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Zaio Coming to GA! Good or Bad for Appraisers?
February 1, 2007

Depending on your perspective and if the plan works, Zaio could be a way to lock-in appraisal assignments by the thousands or it could be a plan that would severely restrict an appraiser's ability to compete for business geographically. Zaio is in the process of pre-appraising all houses in the 250 largest urban centers across America. Georgia's metropolitan areas are on Zaio's agenda for 2007.

Zaio is a Canadian public company formed in February of 2004 with an ambitious project. Zaio is in the process of photographing entire cities, one building at a time. The photos will be part of a database that will also include tax assessor information for each property. The database will also receive appraiser input from local appraisers that is anticipated to increase the accuracy of the data.

The goal is to make the majority of real estate appraisals faster and less expensive. To compile the database, Zaio, acronym for Zone Appraisal and Imaging Operations, is hiring photographers and appraiser across the country. To encourage appraiser participation, Zaio is offering appraisers the opportunity to purchase a "zone" of 10,000 houses.

Each zone will cost the appraiser $9,000 and along with the purchase, the appraiser will get exclusive use of Zaio's technology, use of the database, and revenues from all valuation products sold in the appraiser's zone.

The appraiser's role will be to make an initial "scoring" of each of the 10,000 houses - grouping them by market segment. The scoring will be the result of a review of the properties using the digital photos in the Zaio system, followed by an exterior inspection of each property. Zaio estimates that the initial scoring will take about a month for each zone.

After the initial scoring and market segments have been identified, the appraiser will identify three comparables per segment - with an expected 50 segments per zone. In addition to annual reviews of the market segments, each appraiser will monitor sales in his/her zone and update comparables for each market segment on a monthly basis.

All of this preparation is done in advance of appraisals being requested by the user. The idea is that the properties in each zone have all been pre-appraised. Therefore, when an appraisal is ordered, Zaio will be able to generate a report without further involvement of the appraiser - complete with the appraiser's signature.

For the most part, it is expected that the resulting appraisal product will be the exterior 2055-style report. Zaio estimates that on average, each zone should receive 20 such requests per month or a total of 240 per year. Zaio anticipates fees of $100 to $200 per assignment of which the appraiser will receive 44% (59% if the appraiser referred the appraisal order).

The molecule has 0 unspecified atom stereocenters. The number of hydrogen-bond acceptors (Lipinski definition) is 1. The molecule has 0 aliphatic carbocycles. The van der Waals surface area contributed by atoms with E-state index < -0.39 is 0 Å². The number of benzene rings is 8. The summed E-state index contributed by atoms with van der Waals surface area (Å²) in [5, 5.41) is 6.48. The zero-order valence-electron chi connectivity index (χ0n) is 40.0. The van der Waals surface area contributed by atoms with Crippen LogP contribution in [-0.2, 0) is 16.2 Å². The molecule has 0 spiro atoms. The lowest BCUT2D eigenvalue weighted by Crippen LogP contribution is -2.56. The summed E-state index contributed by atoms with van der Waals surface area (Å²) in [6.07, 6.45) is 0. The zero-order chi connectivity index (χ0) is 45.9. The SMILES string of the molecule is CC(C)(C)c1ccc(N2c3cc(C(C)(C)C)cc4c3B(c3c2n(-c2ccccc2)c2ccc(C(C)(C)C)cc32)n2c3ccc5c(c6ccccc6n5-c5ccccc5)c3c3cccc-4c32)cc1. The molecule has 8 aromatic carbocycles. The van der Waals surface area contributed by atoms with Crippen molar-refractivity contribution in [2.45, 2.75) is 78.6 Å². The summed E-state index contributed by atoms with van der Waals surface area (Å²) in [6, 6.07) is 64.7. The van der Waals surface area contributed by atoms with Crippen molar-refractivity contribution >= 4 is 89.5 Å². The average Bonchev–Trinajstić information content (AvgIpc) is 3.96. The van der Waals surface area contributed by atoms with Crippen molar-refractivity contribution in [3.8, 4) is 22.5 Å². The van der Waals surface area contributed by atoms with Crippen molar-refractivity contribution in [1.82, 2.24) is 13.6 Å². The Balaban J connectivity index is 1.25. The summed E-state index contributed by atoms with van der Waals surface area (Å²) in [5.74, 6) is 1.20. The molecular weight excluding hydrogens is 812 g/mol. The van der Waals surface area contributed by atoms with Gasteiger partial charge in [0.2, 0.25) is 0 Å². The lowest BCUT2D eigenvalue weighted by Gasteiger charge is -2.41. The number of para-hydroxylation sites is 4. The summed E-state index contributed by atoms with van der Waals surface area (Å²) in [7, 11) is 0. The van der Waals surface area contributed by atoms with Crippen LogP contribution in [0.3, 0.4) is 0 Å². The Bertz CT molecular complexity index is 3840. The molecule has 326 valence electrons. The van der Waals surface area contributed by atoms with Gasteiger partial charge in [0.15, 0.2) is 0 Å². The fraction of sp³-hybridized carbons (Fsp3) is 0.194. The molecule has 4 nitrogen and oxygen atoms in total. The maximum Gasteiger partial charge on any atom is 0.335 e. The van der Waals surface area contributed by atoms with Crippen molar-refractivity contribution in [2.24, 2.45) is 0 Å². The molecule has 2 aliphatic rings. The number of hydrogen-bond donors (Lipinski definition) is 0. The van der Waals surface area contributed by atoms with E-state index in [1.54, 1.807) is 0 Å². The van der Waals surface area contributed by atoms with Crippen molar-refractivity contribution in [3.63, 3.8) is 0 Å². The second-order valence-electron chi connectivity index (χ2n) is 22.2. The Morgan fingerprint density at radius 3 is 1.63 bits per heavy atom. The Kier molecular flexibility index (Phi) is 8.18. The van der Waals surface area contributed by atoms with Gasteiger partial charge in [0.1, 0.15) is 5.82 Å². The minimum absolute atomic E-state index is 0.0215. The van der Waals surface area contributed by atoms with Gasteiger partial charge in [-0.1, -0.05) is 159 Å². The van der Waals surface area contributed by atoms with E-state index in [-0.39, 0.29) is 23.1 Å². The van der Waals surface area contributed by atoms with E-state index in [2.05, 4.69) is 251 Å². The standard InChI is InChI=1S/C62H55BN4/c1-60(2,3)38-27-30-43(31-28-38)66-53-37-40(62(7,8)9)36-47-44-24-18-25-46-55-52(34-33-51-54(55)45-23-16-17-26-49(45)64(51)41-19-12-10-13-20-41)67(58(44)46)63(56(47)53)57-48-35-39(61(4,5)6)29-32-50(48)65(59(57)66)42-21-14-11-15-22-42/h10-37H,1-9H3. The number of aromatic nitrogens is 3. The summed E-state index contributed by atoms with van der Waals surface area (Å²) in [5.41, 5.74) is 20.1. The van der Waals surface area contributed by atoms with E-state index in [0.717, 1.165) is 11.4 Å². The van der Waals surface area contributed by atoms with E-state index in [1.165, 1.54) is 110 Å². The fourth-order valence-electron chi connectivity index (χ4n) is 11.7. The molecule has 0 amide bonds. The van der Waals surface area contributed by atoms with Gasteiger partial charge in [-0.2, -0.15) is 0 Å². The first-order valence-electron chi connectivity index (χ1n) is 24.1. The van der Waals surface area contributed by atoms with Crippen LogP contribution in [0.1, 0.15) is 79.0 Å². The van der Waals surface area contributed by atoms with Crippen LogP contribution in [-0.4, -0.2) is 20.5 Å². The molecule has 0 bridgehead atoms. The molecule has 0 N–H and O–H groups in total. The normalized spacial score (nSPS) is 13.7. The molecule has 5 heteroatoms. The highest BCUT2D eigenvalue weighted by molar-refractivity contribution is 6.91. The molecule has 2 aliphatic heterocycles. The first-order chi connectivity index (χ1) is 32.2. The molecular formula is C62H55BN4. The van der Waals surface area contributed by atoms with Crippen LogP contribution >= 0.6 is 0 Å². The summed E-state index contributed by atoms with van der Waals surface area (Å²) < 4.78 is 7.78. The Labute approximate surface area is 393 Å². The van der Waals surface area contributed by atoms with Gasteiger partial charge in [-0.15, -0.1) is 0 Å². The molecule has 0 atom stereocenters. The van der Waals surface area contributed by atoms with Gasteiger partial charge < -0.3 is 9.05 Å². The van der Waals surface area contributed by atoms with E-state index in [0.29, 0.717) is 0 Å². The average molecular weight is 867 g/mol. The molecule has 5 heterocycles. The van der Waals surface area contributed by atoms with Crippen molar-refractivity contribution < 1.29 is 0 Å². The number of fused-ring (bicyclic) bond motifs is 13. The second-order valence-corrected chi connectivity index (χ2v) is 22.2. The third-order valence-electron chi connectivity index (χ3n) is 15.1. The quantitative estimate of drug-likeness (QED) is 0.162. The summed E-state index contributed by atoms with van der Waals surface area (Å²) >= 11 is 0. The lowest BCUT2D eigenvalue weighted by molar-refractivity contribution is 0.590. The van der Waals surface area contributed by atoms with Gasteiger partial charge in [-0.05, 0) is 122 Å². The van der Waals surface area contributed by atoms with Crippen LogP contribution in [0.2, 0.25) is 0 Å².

Here are some things for appraisers to consider before they jump aboard. Assuming that the company estimates are correct for the number of appraisals ordered from each zone, the income to be derived from appraisals from a zone will fall somewhere in the range of $10,560 per year to a maximum of $28,320 per year if the appraiser referred the business and the appraisal fee was $200.00. That may not be much of an incentive to help build the Zaio database, monitor and continuously update the database, while forking out $9,000 per zone for the privilege of doing so.

Appraisers should also consider that if the venture is successful, each appraiser will have purchased their territory and simultaneously locked themselves out of doing business in neighboring zones. In effect, each appraiser will be limited in assignment territory to his or her own zone. That is an outcome that few appraisers are likely to anticipate.

Zaio made its first presentation in Atlanta in January. Apparently 75 people had reserved space at the presentation, however, less than 20 showed up. According to Brad Stinson, VP of Business Development, that is about normal for the first presentation. Sales of local zones usually start off slow and build to a fever pitch as the number of remaining zones dwindles.

For more information about Zaio's plans for Georgia and nationwide, check out Zaio's website at http://zaio.com or send an email to info@zaio.com.

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